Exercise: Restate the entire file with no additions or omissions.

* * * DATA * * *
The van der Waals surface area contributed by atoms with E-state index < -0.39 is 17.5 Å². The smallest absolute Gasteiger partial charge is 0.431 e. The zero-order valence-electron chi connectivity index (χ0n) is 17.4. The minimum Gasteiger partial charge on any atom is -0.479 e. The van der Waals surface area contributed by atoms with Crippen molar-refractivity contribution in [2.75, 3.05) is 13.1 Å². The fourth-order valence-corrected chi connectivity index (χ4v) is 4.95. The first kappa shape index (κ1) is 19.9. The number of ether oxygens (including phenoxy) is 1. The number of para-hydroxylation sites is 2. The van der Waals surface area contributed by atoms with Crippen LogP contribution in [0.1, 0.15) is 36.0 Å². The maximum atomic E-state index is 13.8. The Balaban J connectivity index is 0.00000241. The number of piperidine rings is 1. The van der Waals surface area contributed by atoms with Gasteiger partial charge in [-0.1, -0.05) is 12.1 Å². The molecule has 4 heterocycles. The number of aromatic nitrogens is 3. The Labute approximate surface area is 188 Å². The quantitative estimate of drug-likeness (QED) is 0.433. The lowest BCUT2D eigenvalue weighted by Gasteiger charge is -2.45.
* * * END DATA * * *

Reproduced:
The van der Waals surface area contributed by atoms with E-state index < -0.39 is 17.5 Å². The smallest absolute Gasteiger partial charge is 0.431 e. The zero-order valence-electron chi connectivity index (χ0n) is 17.4. The minimum Gasteiger partial charge on any atom is -0.479 e. The van der Waals surface area contributed by atoms with Crippen molar-refractivity contribution in [2.75, 3.05) is 13.1 Å². The fourth-order valence-corrected chi connectivity index (χ4v) is 4.95. The first kappa shape index (κ1) is 19.9. The number of ether oxygens (including phenoxy) is 1. The number of para-hydroxylation sites is 2. The van der Waals surface area contributed by atoms with Crippen LogP contribution in [0.1, 0.15) is 36.0 Å². The maximum atomic E-state index is 13.8. The Balaban J connectivity index is 0.00000241. The number of piperidine rings is 1. The van der Waals surface area contributed by atoms with Gasteiger partial charge in [-0.1, -0.05) is 12.1 Å². The molecule has 4 heterocycles. The number of aromatic nitrogens is 3. The Labute approximate surface area is 188 Å². The quantitative estimate of drug-likeness (QED) is 0.433. The lowest BCUT2D eigenvalue weighted by Gasteiger charge is -2.45.